AA Financial Services has given a warm welcome to the formation of the all-party political group (APPG): Financial Education for Young People.
Mark Huggins, director of AA Financial Services, says: “That more than 140 MPs are pledging their support for this is extremely good news, and not before time: this makes it by far the biggest APPG to date.
“It’s hard to get by these days without at least a rudimentary understanding of how financial services works and how best to manage family money such as savings, borrowing, credit cards and bank accounts.
“Too many people get into financial difficulties because they don’t know how to handle their money properly and if it were part of the national curriculum I’m certain that future generations will be much less likely to make the mistakes their parents might have made.
“Personal Finance Education Group, which is already doing a fantastic job helping thousands of teachers introduce family money matters into the classroom, is firmly behind this long-awaited initiative which should help get personal finance onto the national curriculum, which was after all on the last government’s agenda, sooner rather than later.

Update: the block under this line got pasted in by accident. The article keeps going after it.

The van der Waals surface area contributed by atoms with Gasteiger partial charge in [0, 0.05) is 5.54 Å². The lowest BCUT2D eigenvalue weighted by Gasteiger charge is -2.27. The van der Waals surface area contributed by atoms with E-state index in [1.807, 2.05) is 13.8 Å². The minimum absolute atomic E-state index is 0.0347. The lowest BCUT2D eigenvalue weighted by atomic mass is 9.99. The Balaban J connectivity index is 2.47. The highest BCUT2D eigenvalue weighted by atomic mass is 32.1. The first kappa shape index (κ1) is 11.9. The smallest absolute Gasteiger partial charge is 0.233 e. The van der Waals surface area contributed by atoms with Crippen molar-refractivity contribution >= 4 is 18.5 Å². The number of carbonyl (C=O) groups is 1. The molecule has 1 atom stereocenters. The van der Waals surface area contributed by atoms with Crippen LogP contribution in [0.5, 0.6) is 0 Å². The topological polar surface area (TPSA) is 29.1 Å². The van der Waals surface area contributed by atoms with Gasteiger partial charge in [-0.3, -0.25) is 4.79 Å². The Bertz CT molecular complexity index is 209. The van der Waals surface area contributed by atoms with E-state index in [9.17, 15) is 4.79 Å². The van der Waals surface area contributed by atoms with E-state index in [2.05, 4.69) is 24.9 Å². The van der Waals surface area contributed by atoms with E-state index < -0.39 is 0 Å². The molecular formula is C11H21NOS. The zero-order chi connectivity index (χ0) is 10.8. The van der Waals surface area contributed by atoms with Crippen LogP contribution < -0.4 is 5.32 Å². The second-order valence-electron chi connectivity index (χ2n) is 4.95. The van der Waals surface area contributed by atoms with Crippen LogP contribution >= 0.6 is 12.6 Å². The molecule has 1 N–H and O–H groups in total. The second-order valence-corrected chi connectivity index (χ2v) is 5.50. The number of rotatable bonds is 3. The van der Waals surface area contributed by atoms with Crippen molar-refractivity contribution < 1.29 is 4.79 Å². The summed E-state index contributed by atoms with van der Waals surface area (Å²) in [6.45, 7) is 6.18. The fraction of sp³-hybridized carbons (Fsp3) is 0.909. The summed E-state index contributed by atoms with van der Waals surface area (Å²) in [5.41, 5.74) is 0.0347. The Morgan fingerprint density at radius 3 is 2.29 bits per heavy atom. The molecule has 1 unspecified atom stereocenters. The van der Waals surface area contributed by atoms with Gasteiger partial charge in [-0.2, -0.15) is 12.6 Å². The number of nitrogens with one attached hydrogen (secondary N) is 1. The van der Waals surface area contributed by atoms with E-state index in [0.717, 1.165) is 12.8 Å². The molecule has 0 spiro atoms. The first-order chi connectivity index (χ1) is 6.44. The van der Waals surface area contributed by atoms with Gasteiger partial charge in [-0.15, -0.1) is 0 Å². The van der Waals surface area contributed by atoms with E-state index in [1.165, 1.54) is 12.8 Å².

“I also believe that the financial services industry will throw its weight behind this initiative and help young people get to grips with their money. Overwhelming evidence shows that most young people are woefully equipped to deal with issues like their student loan, savings, paying rent, earning a salary and dealing with tax – never mind buying a car, paying for insurance, handling a credit card and so-on.
“These are basic financial considerations that have to be dealt with and getting an understanding of how money can work for or against them at an early age, is surely one of the most worthwhile things we can do for them.”
Recent research by AA Financial Services* showed many of those aged 18-22 have little grasp of common personal financial terms.
For instance, only half (55 per cent) understand AER (Annual Equivalent Rate - which measures savings interest rates). Some thought it was a Government earnings measure and a few thought it was a European air traffic control abbreviation. And although nearly three-quarters (74 per cent) know an ISA is a tax-free savings vehicle, others thought it was a unit of metric measurement or even an i-phone app.
Although encouragingly, more than half (57 per cent) of young people have savings, 46 per cent of them have no idea what interest their savings are earning. A third – 33 per cent – admitted that they have never checked to find out.
Adds Mr Huggins: “This tells me that we are leaving our youngsters poorly equipped to deal with the realities of looking after their money,” Mr Huggins adds. “That’s why this is such an excellent initiative and I hope it produces some positive proposals for including personal finance in the national curriculum.
“Moneysavingexpert’s Martin Lewis says that it’s a ‘national disgrace’ that we have ‘educated our youth into debt, but not about debt’ which in my view, very well sums up how we are neglecting young people.”